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    • Balthazar says:

      Oh, and ad Kazuhiro Sasaki, the reliever to your list of split-finger pitchers whose elbows disintegrated. He was highly effective when he could throw the split, but he had to throw it a high percentage therefore, and his elbow repeatedly broke down. He and Bryan Harvey are perhaps the two best examples of guys highly dependent upon throwing the splitter who seemed to have their careers end early because of directly associated injuries.

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  7. Nathaniel Dawson says:

    The split-finger is a pitch that has long been perceived as very harmful to a pitchers arm.

    One example here:

    There’s no doubt that it can be a very potent pitch in a pitcher’s arsenal, but until/unless major leaguers can feel comfortable throwing it without fear of damaging their elbow, we probably won’t see a big revival of the pitch.

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    • SimonSays says:

      My coaches always told me if you are not a major leaguer or one pitch away from a major league career, the splitter is not for you. The strain on your arm is because your forearms are under intense strain as you go through the violent motion we call throwing. This causes all sorts of bad things that lead to things like Tommy John surgery, carpal tunnel, and cubital tunnel.

      Splitters are also incredibly difficult to control. Your forearms are really going all out trying to keep the ball in control until release, and your fingers need to be squeezing at the correct pressure or it will just turn into one of either (a) a slow two-seamer without much movement or (b) a forkball/knuckball kind of thing that slips out and makes a beeline for the batter’s head.

      But when you throw a splitter well, it’s incredible. I don’t know if it’s hittable. It’s literally the same motion and basically the same spin as a fastball (unlike a slider or curveball that can sometimes be seen out of the hand). The best way to describe it is a two-seamer with a bomb attached. Even catching splitters is hard because they’re so explosive.

      It is very much a high risk, high reward pitch.

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    • Balthazar says:

      Yeah, the reputation of the split as an injury-inducing pitch has definitely led to a decline in usage. Pitchers seem to have gone back to throwing the slider more . . . which was _the_ pitch with an injury-inducing reputation (elbows also) before the split-finger came along.

      I would like to see the split-finger used more in MLB. To me, the question is frequency. Someone throwing the split a lot is going to have better control of it but higher risk. Used as a low-frequency, put-away pitch, though, one would get the best gain with the least risk. It’s doubtless hard not to use an unhittable pitch, but that might still be the best way to get the pitch into the repetoire of more pitchers.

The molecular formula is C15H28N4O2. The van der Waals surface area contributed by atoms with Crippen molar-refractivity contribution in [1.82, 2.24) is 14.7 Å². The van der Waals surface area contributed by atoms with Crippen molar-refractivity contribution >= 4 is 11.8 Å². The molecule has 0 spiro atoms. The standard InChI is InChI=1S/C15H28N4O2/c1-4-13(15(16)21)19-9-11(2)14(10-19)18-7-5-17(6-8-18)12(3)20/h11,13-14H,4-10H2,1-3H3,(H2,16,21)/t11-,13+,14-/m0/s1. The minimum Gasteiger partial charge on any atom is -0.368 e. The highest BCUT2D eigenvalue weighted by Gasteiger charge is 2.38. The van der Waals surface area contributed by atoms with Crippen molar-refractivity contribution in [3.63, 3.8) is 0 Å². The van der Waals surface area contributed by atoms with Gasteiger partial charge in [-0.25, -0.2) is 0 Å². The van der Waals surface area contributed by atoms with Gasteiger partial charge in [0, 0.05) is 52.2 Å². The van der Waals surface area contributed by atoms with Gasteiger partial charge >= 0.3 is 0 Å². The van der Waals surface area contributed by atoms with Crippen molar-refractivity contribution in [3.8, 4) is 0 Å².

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      • Mike says:

        The problem is that even if a pitcher limits the amount of times he throws the pitch in live action, he still has to throw it about a dozen times in bullpen sessions for every single in-game pitch. Its not usage of a splitter that wrecks an arm, its learning and maintaining the pitch that wears the pitcher down.

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  8. ankle explosion hr celebration says:

    it may be verboten to cite a FG competitor, but Iwakuma is one of the guys that popped out as benefiting from having a large variety of pitches in this recent BPro article:

    I wonder if that (i.e. entropy) explains some of the difference in SwSt% vs. expected SwSt%, in that pitchers with lots of entropy become sort of “greater than the sum of their parts”.

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    • ankle explosion hr celebration says:

      Noting, of course, that the latter thought does not much apply to Iwakuma, since he is apparently exactly the sum of his parts. But perhaps it does to other pitchers.

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  9. ghug says:

    The comment in the video about the Mariners having the best fielding percentage in the majors made my day.

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  10. TanGeng says:

    Those numbers aren’t really % values right? Otherwise they’re all much too small.

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  11. hp says:

    probably a silly question but is a foul ball considered a swinging strike?

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  12. BobbyWestside says:

    What do you think about Patrick Corbin this year for fantasy? Will his year end numbers be better or worse than last years?